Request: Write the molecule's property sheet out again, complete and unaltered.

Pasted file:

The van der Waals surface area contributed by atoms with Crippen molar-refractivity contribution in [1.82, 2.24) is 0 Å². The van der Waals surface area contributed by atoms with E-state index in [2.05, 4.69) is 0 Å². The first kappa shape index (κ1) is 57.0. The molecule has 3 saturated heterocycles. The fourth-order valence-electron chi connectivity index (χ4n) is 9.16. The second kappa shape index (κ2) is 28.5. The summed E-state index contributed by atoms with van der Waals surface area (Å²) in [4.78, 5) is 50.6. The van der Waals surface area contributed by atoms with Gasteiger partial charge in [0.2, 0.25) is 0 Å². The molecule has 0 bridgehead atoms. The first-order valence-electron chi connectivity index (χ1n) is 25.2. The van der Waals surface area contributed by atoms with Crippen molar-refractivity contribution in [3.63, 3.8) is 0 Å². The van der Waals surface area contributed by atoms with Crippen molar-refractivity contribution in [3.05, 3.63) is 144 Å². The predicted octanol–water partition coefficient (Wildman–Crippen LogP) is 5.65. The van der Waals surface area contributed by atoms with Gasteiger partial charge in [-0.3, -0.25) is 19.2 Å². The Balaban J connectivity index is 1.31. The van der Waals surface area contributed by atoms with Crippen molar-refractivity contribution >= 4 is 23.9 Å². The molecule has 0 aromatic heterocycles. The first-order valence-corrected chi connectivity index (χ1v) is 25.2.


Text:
The van der Waals surface area contributed by atoms with Crippen molar-refractivity contribution in [1.82, 2.24) is 0 Å². The van der Waals surface area contributed by atoms with E-state index in [2.05, 4.69) is 0 Å². The first kappa shape index (κ1) is 57.0. The molecule has 3 saturated heterocycles. The fourth-order valence-electron chi connectivity index (χ4n) is 9.16. The second kappa shape index (κ2) is 28.5. The summed E-state index contributed by atoms with van der Waals surface area (Å²) in [4.78, 5) is 50.6. The van der Waals surface area contributed by atoms with Gasteiger partial charge in [0.2, 0.25) is 0 Å². The molecule has 0 bridgehead atoms. The first-order valence-electron chi connectivity index (χ1n) is 25.2. The van der Waals surface area contributed by atoms with Crippen molar-refractivity contribution in [3.63, 3.8) is 0 Å². The van der Waals surface area contributed by atoms with Crippen molar-refractivity contribution in [3.05, 3.63) is 144 Å². The predicted octanol–water partition coefficient (Wildman–Crippen LogP) is 5.65. The van der Waals surface area contributed by atoms with Gasteiger partial charge in [-0.3, -0.25) is 19.2 Å². The Balaban J connectivity index is 1.31. The van der Waals surface area contributed by atoms with Crippen molar-refractivity contribution >= 4 is 23.9 Å². The molecule has 0 aromatic heterocycles. The first-order valence-corrected chi connectivity index (χ1v) is 25.2.